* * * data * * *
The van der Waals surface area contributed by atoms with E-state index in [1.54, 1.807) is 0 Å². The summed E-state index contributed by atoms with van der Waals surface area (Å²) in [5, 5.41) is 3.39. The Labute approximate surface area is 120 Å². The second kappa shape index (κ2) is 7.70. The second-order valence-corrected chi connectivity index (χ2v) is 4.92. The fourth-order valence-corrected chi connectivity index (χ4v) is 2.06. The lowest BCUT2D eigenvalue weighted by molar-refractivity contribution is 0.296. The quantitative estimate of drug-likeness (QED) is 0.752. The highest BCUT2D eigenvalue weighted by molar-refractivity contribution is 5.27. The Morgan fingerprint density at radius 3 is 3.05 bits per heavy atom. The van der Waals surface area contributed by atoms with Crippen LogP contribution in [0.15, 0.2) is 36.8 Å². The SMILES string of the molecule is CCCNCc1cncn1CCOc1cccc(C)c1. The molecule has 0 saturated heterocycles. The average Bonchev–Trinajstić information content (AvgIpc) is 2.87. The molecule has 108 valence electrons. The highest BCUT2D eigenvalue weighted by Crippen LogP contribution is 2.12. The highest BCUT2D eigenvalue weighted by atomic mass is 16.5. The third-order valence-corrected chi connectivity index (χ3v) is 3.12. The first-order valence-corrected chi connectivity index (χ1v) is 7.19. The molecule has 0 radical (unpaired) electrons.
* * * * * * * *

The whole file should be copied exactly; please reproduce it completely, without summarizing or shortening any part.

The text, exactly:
The van der Waals surface area contributed by atoms with E-state index in [1.54, 1.807) is 0 Å². The summed E-state index contributed by atoms with van der Waals surface area (Å²) in [5, 5.41) is 3.39. The Labute approximate surface area is 120 Å². The second kappa shape index (κ2) is 7.70. The second-order valence-corrected chi connectivity index (χ2v) is 4.92. The fourth-order valence-corrected chi connectivity index (χ4v) is 2.06. The lowest BCUT2D eigenvalue weighted by molar-refractivity contribution is 0.296. The quantitative estimate of drug-likeness (QED) is 0.752. The highest BCUT2D eigenvalue weighted by molar-refractivity contribution is 5.27. The Morgan fingerprint density at radius 3 is 3.05 bits per heavy atom. The van der Waals surface area contributed by atoms with Crippen LogP contribution in [0.15, 0.2) is 36.8 Å². The SMILES string of the molecule is CCCNCc1cncn1CCOc1cccc(C)c1. The molecule has 0 saturated heterocycles. The average Bonchev–Trinajstić information content (AvgIpc) is 2.87. The molecule has 108 valence electrons. The highest BCUT2D eigenvalue weighted by Crippen LogP contribution is 2.12. The highest BCUT2D eigenvalue weighted by atomic mass is 16.5. The third-order valence-corrected chi connectivity index (χ3v) is 3.12. The first-order valence-corrected chi connectivity index (χ1v) is 7.19. The molecule has 0 radical (unpaired) electrons.